That first sentence has a great “hook” in it, Heather. Thanks for your offering. Now we all want to hear the rest of the story. How did you go from student to wife? If you haven’t written this story, I hope you will start now.
Anyone who has lived in Santa Barbara for 35 years might find it hard to live elsewhere.
But you have! May the sun shine on your lovely urban garden today.
It is snowing here, can you believe that?! But some industrious robins have built a nest right by our front door, under our mailbox! Do they know what a close encounter with “danger” that is? obviously not! Neither did we when we built our little nest in Africa 45 years ago! I will do my utmost to protect them and keep them safe, just as I know God protected us and is still watching us and caring for us!
Elfrieda, those birds knew what they were doing when they picked your front door as their nesting spot! What a poignant thought — that our lives and loves are so vulnerable and that God is watching over us. Thank you so much, and I am blowing a gust of WARM air up there to you right now. 🙂
Shirley – I love the photograph of you and Stuart!
A beautiful campus
Within walking distance from home
= B squared — Bountiful Blessings!
And yes, I’d love for you to share more pictures and stories comparing past and present in the landscape of love!
Yes, Laurie, B squared, Bountiful Blessings, indeed. You and Len have gone the other way, which is equally wonderful — exploring NEW places, especially Beautiful Boise, together. Get it? B squared for you, too!
A delicious topic, perfect for springtime which prompted me to think of Robert Frost: “Earth is the right place for love. I don’t know where it’s likely to go better.”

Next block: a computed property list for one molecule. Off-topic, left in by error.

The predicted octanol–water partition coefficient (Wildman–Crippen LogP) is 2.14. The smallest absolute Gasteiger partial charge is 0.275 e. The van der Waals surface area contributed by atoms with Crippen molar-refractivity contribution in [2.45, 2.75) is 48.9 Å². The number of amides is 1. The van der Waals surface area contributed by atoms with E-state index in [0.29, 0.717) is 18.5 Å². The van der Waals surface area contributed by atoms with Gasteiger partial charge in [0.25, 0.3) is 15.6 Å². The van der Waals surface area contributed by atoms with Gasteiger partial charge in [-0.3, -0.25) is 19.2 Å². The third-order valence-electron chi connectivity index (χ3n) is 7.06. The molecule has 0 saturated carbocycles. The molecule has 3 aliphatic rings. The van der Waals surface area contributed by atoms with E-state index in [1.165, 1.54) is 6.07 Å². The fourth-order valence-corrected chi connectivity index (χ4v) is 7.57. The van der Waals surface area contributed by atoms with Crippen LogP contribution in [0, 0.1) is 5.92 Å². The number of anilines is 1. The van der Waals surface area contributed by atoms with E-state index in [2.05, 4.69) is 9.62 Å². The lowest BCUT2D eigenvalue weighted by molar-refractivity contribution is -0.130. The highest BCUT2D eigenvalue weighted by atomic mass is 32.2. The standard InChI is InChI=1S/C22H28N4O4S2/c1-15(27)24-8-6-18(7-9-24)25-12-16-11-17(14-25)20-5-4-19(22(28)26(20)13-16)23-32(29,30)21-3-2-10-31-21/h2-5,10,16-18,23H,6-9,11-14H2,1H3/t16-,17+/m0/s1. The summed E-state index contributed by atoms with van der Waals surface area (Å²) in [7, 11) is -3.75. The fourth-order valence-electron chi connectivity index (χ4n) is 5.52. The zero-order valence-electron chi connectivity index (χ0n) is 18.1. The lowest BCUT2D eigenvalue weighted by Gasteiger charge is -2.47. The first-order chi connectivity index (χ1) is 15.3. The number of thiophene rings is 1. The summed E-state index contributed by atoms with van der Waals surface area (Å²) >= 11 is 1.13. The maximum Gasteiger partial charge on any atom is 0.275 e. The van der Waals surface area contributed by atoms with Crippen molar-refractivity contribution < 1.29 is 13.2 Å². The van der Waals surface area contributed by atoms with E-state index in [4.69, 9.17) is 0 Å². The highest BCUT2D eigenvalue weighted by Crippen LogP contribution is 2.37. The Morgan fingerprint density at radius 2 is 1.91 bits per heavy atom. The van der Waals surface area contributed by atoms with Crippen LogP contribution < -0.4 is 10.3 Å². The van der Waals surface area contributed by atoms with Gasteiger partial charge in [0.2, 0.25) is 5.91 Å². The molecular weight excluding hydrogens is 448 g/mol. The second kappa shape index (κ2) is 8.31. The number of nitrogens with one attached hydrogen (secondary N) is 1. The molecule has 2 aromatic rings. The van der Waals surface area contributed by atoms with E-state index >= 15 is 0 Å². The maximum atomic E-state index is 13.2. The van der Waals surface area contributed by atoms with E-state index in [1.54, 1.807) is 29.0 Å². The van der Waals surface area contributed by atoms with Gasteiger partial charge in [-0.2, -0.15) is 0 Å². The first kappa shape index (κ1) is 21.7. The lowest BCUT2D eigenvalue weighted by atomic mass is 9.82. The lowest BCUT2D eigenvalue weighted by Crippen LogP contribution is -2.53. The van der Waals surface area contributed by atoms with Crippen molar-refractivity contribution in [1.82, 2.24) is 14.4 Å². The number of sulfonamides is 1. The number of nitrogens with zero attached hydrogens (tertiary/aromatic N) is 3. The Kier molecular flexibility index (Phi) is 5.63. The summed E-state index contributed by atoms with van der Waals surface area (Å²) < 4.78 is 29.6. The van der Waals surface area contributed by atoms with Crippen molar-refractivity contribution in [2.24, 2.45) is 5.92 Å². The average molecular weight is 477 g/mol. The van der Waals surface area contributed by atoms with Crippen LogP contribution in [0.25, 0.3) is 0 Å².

I went to EMC primarily for a college degree so I could teach English but I thought/hoped I would get a husband there too. Spring Banquets were not fun for me; I think I got asked out twice, once by a young man who possibly felt sorry for me (no heart-throb, he) and another time by someone who had a crush on me with no reciprocal feeling. Three years into teaching at LMS Cliff walked into the front door of my parents’ house. My first memory of giddy joy: his throwing popcorn into the air simulating snow as we exited the theatre where we’d seen Sound of Music for the 3rd time. We were goners – hook, line, and sinker.
Of course you should share more stories and pics. We’ll eat it up! By the way, you looks even more polished in your new specs.
Marian, is there any situation that does not remind you of a favorite line from a poem, novel, or essay? I love that gift, of course, and so often your favorites are mine also.
And that Cliff has been throwing up popcorn and making you laugh all your life. What a treasure. (I forgot to comment on his sweet cartoon Marian in your last blog post. He has a knack for conveying personality in one or two strokes of the pen.)
Thanks for encouragement. I’ll be looking at some of those other buildings on campus . . .